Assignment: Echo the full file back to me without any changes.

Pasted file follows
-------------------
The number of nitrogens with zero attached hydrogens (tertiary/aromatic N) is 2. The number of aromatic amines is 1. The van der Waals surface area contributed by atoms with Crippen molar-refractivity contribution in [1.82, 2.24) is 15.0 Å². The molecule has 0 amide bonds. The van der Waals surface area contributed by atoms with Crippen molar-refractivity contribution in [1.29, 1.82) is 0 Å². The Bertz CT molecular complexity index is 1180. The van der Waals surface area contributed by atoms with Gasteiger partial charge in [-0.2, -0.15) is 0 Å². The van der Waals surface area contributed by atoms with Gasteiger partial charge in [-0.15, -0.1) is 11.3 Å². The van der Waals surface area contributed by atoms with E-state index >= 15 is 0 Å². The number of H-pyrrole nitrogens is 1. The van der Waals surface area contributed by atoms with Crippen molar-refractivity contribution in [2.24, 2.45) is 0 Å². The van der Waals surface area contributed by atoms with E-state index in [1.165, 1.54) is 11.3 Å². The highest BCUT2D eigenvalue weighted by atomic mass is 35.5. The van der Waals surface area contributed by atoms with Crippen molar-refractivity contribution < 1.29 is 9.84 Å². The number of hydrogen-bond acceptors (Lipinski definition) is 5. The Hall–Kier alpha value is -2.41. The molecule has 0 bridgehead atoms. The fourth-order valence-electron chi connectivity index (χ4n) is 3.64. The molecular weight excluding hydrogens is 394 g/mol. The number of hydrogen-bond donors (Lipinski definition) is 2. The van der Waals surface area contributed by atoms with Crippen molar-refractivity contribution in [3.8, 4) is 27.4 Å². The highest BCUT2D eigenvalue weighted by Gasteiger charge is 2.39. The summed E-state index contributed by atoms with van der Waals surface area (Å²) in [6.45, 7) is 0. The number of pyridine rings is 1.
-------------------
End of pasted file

The number of nitrogens with zero attached hydrogens (tertiary/aromatic N) is 2. The number of aromatic amines is 1. The van der Waals surface area contributed by atoms with Crippen molar-refractivity contribution in [1.82, 2.24) is 15.0 Å². The molecule has 0 amide bonds. The van der Waals surface area contributed by atoms with Crippen molar-refractivity contribution in [1.29, 1.82) is 0 Å². The Bertz CT molecular complexity index is 1180. The van der Waals surface area contributed by atoms with Gasteiger partial charge in [-0.2, -0.15) is 0 Å². The van der Waals surface area contributed by atoms with Gasteiger partial charge in [-0.15, -0.1) is 11.3 Å². The van der Waals surface area contributed by atoms with E-state index >= 15 is 0 Å². The number of H-pyrrole nitrogens is 1. The van der Waals surface area contributed by atoms with Crippen molar-refractivity contribution in [2.24, 2.45) is 0 Å². The van der Waals surface area contributed by atoms with E-state index in [1.165, 1.54) is 11.3 Å². The highest BCUT2D eigenvalue weighted by atomic mass is 35.5. The van der Waals surface area contributed by atoms with Crippen molar-refractivity contribution < 1.29 is 9.84 Å². The number of hydrogen-bond acceptors (Lipinski definition) is 5. The Hall–Kier alpha value is -2.41. The molecule has 0 bridgehead atoms. The fourth-order valence-electron chi connectivity index (χ4n) is 3.64. The molecular weight excluding hydrogens is 394 g/mol. The number of hydrogen-bond donors (Lipinski definition) is 2. The van der Waals surface area contributed by atoms with Crippen molar-refractivity contribution in [3.8, 4) is 27.4 Å². The highest BCUT2D eigenvalue weighted by Gasteiger charge is 2.39. The summed E-state index contributed by atoms with van der Waals surface area (Å²) in [6.45, 7) is 0. The number of pyridine rings is 1.